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‘Doubt’ leaves audience with more questions than answers

Thera Freeman 
Special to The Aspen Times

Written by the acclaimed scribe John Patrick Shanley, “Doubt: A Parable,” is a compelling, introspective one-act play set within the confines of a 1964 Catholic school: Saint Nicholas in the Bronx, New York. 

In just under 90 minutes the play sounds the depths of the complex themes of doubt and faith, morality and truth, and power dynamics in institutions. First performed off-Broadway at the Manhattan Theater Club, the show moved to Broadway at the Walter Kerr Theater for 525 performances between March 2005 and July 2006 and is set for a revival on Broadway in 2024.

Seated in the Hurst Theater with the sounds of children playing in the nearby park, the audience is immediately cast as members of the congregation as the play opens with a sermon from Father Flynn (Jeremy Beck), who asks, “What do you do when you are not sure?” He looks around the theater’s audience, inviting viewers into a deeper connection than observing. His question sets the tone for the themes to be grappled with on stage and in the audience’s hearts and minds long after curtain call. As the play unfolds, the audience is spun into a web of ambiguity and uncertainty, questioning the boundaries of trust, and the implications of acting on suspicion. 


With minimal set dressing or props to distract from the dialogue, the space of the stage is used with clever intentionality. The lighting designed by Christina Watanabe and sound design crafted by Jane Shaw cues the audience, signaling whether the scene is indoors and out, with special attention to Father Flynn’s sermons sounding as if one were seated in a spacious church.


At the center of this parable is Sister Aloysius (Tony Award and Drama Desk winner Karen Ziemba), a stern rule-loving nun who serves as the principal of St. Nicholas, and young Sister James (Jessie Shelton), whom Sister Aloysius works to mold into a less warm and more calculating teacher and member of the order. Sister Aloysius’ suspicion of the charismatic and well-loved Father Flynn’s relationship with a young male student, Donald Muller, launches a campaign to uncover what she believes to be the truth.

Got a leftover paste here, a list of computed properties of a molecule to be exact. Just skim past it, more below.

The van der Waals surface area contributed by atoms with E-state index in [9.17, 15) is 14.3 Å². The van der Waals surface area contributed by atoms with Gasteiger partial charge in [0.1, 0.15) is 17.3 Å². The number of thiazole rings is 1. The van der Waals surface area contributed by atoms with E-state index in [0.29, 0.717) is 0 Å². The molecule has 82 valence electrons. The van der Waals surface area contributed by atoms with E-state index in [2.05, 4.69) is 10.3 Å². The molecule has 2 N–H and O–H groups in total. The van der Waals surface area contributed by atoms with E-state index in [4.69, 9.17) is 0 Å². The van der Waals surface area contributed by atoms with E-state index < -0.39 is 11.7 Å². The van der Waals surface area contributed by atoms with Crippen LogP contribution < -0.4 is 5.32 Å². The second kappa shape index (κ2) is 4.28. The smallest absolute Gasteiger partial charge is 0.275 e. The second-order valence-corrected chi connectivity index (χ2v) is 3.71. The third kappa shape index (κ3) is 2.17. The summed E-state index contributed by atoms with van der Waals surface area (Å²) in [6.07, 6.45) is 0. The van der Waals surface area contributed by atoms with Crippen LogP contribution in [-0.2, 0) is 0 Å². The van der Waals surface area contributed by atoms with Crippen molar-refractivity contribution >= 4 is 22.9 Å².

Driven by her conviction and absolute moral certainty, Sister Aloysius becomes consumed by her beliefs about Father Flynn’s actions, leading to a battle of wills and a clash of ideologies that threatens to rend the school in two. 


Both sisters invite Father Flynn into Sister Aloysius’ office under the pretense of discussing the Christmas pageant, but it is soon revealed that it is truly an ambush attempting to draw a confession from the father. The delicate intimacy of a small ensemble cast cannot be forced and these three (Ziemba, Shelton and Beck) as the sisters and father deliver a simply outstanding example of the artistry of ensemble work in these moments, all adroitly directed by Jenn Thompson.

Adding to the performance is the chemistry between Donald Muller’s mother, Mrs. Muller (Jasmin Walker), and Sister Aloysius. Likewise, when the growing tension between Father Flynn and Sister Aloysius blossomed into a shouting match, the audience was so captivated that we were all collectively holding our breath. Once the argument subsided and the dialogue moved on, several of my nearby seatmates exhaled and relaxed back into their chairs. 

Drawing to its end, “Doubt” does not leave the viewer with definitive answers, but rather the second act commences as the audience departs the theater, some quietly deep in thought and others during the standing ovation initiating conversations, both strongly opinionated and unsure of what really happened between Father Flynn and Donald Muller, each wrestling with their own lived experience coloring their opinion and what could possibly be the truth. Is it as Sister Aloysius says, “That is the truth that I know.” Or as Father Flynn proclaims, “The truth makes for a bad sermon?”

“Doubt” runs through Saturday, July 29. For more information and tickets:

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